By Kate Alexander
WASHINGTON – Several classic amusement rides accumulated the most safety violations in state inspections over the last two years, according to a Capital News Service analysis of amusement ride inspection records.
The Zipper registered 113 safety violations in 87 inspections conducted during 1999 and 2000. The ride, which features 12 rotating cages connected to a boom that is also spinning, has been a must-have ride for any carnival since it was introduced in 1968.
The Scrambler, Tilt-a-Whirl and the Ferris wheel also ranked at the top of the list for violations, but like the Zipper, they were also among the most common rides in the state.
While go-carts are not as ubiquitous as the classics, some establishments in Maryland that feature the carts were cited for violations disproportionate to their inspections.
Craig Lowry, the state safety manager who oversees the inspection of amusement rides, explained that go-cart companies are not necessarily flagrant violators of safety regulations — rather, the high rate of violations stems from the nature of the ride. While the whole attraction is considered a single ride, each car is inspected individually thus violations can add up quickly, he said.
The occurrence of safety violations does not indicate that rides are unsafe, Lowry said, but shows “that we are needed and we are a necessary item out there” to ensure safety for all riders. He noted that all violations must be corrected before a ride can earn its yellow-and-black certificate of inspection.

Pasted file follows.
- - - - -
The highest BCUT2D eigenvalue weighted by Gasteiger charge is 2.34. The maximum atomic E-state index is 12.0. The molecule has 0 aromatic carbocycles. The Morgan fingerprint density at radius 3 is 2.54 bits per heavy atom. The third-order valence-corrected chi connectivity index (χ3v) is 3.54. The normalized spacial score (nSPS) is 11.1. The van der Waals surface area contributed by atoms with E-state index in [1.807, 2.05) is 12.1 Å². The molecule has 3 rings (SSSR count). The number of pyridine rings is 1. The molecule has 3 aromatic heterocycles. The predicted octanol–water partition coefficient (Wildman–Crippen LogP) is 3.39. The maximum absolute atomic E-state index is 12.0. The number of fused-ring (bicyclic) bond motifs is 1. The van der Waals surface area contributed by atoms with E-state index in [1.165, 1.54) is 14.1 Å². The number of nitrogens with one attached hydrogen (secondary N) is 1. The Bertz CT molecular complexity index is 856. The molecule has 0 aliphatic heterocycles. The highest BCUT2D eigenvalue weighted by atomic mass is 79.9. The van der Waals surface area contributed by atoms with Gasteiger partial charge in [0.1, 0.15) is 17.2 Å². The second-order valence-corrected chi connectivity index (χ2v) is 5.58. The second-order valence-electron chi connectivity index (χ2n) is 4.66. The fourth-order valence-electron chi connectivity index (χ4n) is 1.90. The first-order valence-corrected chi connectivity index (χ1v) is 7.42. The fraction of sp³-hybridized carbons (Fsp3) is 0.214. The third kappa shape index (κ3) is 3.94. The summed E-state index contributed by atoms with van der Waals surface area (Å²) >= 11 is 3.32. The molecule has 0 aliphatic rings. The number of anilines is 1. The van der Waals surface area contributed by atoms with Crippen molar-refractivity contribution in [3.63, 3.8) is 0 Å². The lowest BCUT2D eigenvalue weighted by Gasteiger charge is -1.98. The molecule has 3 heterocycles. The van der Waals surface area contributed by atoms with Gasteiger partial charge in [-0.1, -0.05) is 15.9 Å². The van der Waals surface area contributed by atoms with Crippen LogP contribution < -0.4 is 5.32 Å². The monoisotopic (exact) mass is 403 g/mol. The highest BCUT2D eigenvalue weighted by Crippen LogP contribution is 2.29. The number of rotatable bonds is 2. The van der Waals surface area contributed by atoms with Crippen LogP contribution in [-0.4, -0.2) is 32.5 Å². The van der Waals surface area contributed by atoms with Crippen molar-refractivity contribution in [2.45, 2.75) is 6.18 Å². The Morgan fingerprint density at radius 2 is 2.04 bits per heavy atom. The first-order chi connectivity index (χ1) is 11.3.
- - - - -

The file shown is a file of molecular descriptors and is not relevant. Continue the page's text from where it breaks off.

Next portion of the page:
Under Maryland’s Amusement Ride Safety Law, amusement rides and attractions erected permanently or temporarily at carnivals, fairs and amusement parks must be inspected by the state. Those inspections are overseen by the commissioner of labor and industry, who is also responsible for the inspection and certification of elevators, dumbwaiters, escalators and moving walks throughout Maryland.
Fixed rides, like those at Six Flags America in Largo, are inspected annually, in addition to spot checks. Temporary rides at carnivals must be inspected every time they are erected, even if they just move across the street.
Rosedale Amusement, for instance, has two traveling carnivals of 38 rides each and their calendar this summer includes stops at county fairs in Prince George’s, Charles, St. Mary’s and Calvert counties. Their rides will be inspected at each of those stops.
Over the last two years, state inspectors have visited Rosedale carnivals over 700 times during the season. In addition, 18 of the carnival company’s rides underwent “strip-down” inspections during the off-season, when they are taken apart and examined piece by piece by the state.
To do that examining, Lowry has six people full-time for nine months of the year.